It's been not quite two weeks since the announcement by the Philipppine DOH of the suspension of their dengue vaccination campaign vaccine (primarily aimed at school-aged children) following an advisory issued by Sanofi of safety concerns when Dengvaxia® is administered to someone who has never had dengue before.
This comes after more than 800,000 children had received at least one dose of the vaccine, and estimates that as many as 10% were dengue-naive at the time.Within days the Philippines FDA withdrew the drug from the market, and while Sanofi has since quantified and downplayed the risks (see Dec 4th Information update on Dengvaxia), concerns over long-term effects on thousands of vaccinated children linger.
As we've discussed previously, there have long been concerns over the safety of the dengue vaccine, particularly in regards to a phenomenon called antibody dependent enhancement or ADE.
Generally speaking, a person's first infection with dengue is relatively mild, but with four serotypes, a person can be infected multiple times during their lifetime. A person's second infection with dengue is often more severe due to the body thinking the second infection is the same serotype as the first, and sending inefficient antibodies to fight it.
When given to a dengue-naive individual, the dengue vaccine can substitute for that first infection, and could make a later infection worse.Despite concerns published in reputable journals, and a `conditional' approval by the World Health Organization, the decision was made to move forward with a mass vaccination program in the Philippines.
Adding fuel to the fire, in early November a paper was published in the Journal of Clinical Epidemiology that openly questioned the methodology of safety trial meta-analyses used for the vaccine with the provocative title:
Review of a licensed dengue vaccine: Inappropriate subgroup analyses and selective reporting may cause harm in mass vaccination programs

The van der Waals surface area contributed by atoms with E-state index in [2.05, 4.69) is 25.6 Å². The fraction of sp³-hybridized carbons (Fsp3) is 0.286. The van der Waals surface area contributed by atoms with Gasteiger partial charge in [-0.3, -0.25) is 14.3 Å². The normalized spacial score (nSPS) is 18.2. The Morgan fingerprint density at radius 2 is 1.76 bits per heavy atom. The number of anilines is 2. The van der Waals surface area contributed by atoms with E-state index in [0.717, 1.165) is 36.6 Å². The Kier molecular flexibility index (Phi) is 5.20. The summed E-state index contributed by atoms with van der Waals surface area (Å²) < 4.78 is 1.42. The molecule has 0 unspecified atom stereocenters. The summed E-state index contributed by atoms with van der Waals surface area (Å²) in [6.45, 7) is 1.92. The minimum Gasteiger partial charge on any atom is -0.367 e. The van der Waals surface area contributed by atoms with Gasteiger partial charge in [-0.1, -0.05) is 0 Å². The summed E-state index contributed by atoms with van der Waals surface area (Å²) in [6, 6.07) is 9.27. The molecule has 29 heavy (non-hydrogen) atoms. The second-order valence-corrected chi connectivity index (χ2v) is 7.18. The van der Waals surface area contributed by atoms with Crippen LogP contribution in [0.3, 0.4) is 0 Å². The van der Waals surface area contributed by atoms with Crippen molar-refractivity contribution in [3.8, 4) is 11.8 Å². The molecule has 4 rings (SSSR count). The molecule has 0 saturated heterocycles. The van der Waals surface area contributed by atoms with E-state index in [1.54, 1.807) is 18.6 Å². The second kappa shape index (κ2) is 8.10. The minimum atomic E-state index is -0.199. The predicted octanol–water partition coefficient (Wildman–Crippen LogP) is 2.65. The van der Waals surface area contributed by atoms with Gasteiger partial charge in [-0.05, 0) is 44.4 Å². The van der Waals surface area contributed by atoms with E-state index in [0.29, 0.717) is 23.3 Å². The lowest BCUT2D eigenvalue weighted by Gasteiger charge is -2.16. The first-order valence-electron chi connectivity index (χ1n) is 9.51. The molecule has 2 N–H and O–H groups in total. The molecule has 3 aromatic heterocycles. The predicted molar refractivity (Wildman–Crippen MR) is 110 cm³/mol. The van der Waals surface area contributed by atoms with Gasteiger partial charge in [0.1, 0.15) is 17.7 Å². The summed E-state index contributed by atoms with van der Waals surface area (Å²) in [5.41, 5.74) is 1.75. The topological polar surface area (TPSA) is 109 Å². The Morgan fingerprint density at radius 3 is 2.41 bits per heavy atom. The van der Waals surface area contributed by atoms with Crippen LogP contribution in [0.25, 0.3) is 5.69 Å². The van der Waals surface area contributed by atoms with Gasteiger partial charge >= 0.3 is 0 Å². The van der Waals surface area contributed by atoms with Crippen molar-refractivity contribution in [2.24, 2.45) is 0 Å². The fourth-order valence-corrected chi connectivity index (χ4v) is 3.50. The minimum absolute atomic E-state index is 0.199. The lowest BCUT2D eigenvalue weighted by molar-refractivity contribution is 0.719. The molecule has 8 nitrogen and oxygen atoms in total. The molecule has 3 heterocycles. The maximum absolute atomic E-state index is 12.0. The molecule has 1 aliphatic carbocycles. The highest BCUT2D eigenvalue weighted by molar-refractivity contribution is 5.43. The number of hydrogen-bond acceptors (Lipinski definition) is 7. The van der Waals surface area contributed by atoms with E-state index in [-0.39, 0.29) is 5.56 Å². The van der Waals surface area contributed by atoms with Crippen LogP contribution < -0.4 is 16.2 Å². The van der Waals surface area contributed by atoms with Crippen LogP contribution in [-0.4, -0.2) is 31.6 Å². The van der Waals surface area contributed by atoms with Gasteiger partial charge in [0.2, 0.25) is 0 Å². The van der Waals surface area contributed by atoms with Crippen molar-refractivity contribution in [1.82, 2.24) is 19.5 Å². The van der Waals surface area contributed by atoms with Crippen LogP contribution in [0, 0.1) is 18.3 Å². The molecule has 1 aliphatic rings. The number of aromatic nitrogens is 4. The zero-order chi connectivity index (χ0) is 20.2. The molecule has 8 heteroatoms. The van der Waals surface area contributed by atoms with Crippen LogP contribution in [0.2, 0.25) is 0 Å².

Antonio L. Dans, MD, MSc1,Leonila F. Dans, MD, MSc1,Mary Ann D. Lansang, MD, MMedSc1,Maria Asuncion A. Silvestre, MD2,Gordon H. Guyatt, MD, MSc3
While it still isn't clear how much of a health risk is posed by the vaccination of dengue-naive individuals, the political fallout, and public fear is unmistakable. The Philippines has launched a Senate investigation, there are charges (as yet unproven) of collusion between the MOH and Sanofi, a lot of finger-pointing and head-ducking, and talk of law suits.
Over the past couple of days, the media - both in the Philippines and Internationally - has ratcheted up their coverage, with Reuters in particular weighing in. A few examples:
Monday, 11 December 2017 03:30 GMT
Did Sanofi, WHO ignore warning signals on dengue vaccine?Both reports are well worth reading in their entirety, and will do little to help defuse the situation. Words like `scandal', `debacle', and `fiasco' are all flying in the press over this flap, with no end in sight.
Julie Steenhuysen and Ben Hirschler, Reuters
Posted at Dec 13 2017 12:19 PM
Regardless of the actual risk of injury from this vaccine (which is still under investigation), Dengvaxia's reputation - and the reputation of other vaccines - has been significantly tarnished.
I'm already hearing push back from vaccine skeptics, and headlines in today's SunStar paper reflect the reality of the fallout.
Wednesday, December 13, 2017 By Erwin P. Nicavera
THE Department of Health (DOH) in Western Visayas called on the public to still trust other vaccines given by the government for free despite the Dengvaxia scare.(Continue . . . )
Despite having the benefit of being true, that's a message that is likely to become much harder to sell to the public going forward.
And sadly, that will probably cost a lot of lives.